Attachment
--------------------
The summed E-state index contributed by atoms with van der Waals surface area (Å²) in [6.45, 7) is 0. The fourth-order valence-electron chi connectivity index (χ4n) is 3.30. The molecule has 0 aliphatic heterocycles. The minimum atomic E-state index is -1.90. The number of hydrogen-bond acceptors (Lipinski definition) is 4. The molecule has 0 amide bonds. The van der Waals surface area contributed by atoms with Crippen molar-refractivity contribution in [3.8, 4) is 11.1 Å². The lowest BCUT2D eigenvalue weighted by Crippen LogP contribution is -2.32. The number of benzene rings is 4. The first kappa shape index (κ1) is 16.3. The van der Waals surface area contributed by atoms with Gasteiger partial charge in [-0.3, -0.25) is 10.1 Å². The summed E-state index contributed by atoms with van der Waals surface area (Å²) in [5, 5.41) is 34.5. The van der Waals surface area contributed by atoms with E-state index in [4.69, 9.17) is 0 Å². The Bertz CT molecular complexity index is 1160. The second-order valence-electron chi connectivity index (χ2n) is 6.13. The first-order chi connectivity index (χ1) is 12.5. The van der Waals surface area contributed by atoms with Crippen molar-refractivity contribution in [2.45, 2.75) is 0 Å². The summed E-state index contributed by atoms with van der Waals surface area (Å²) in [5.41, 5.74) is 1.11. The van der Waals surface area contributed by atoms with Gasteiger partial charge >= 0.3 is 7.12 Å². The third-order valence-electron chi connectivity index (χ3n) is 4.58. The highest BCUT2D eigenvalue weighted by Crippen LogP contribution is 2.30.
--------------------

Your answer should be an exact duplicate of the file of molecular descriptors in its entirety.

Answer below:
The summed E-state index contributed by atoms with van der Waals surface area (Å²) in [6.45, 7) is 0. The fourth-order valence-electron chi connectivity index (χ4n) is 3.30. The molecule has 0 aliphatic heterocycles. The minimum atomic E-state index is -1.90. The number of hydrogen-bond acceptors (Lipinski definition) is 4. The molecule has 0 amide bonds. The van der Waals surface area contributed by atoms with Crippen molar-refractivity contribution in [3.8, 4) is 11.1 Å². The lowest BCUT2D eigenvalue weighted by Crippen LogP contribution is -2.32. The number of benzene rings is 4. The first kappa shape index (κ1) is 16.3. The van der Waals surface area contributed by atoms with Gasteiger partial charge in [-0.3, -0.25) is 10.1 Å². The summed E-state index contributed by atoms with van der Waals surface area (Å²) in [5, 5.41) is 34.5. The van der Waals surface area contributed by atoms with E-state index in [4.69, 9.17) is 0 Å². The Bertz CT molecular complexity index is 1160. The second-order valence-electron chi connectivity index (χ2n) is 6.13. The first-order chi connectivity index (χ1) is 12.5. The van der Waals surface area contributed by atoms with Crippen molar-refractivity contribution in [2.45, 2.75) is 0 Å². The summed E-state index contributed by atoms with van der Waals surface area (Å²) in [5.41, 5.74) is 1.11. The van der Waals surface area contributed by atoms with Gasteiger partial charge >= 0.3 is 7.12 Å². The third-order valence-electron chi connectivity index (χ3n) is 4.58. The highest BCUT2D eigenvalue weighted by Crippen LogP contribution is 2.30.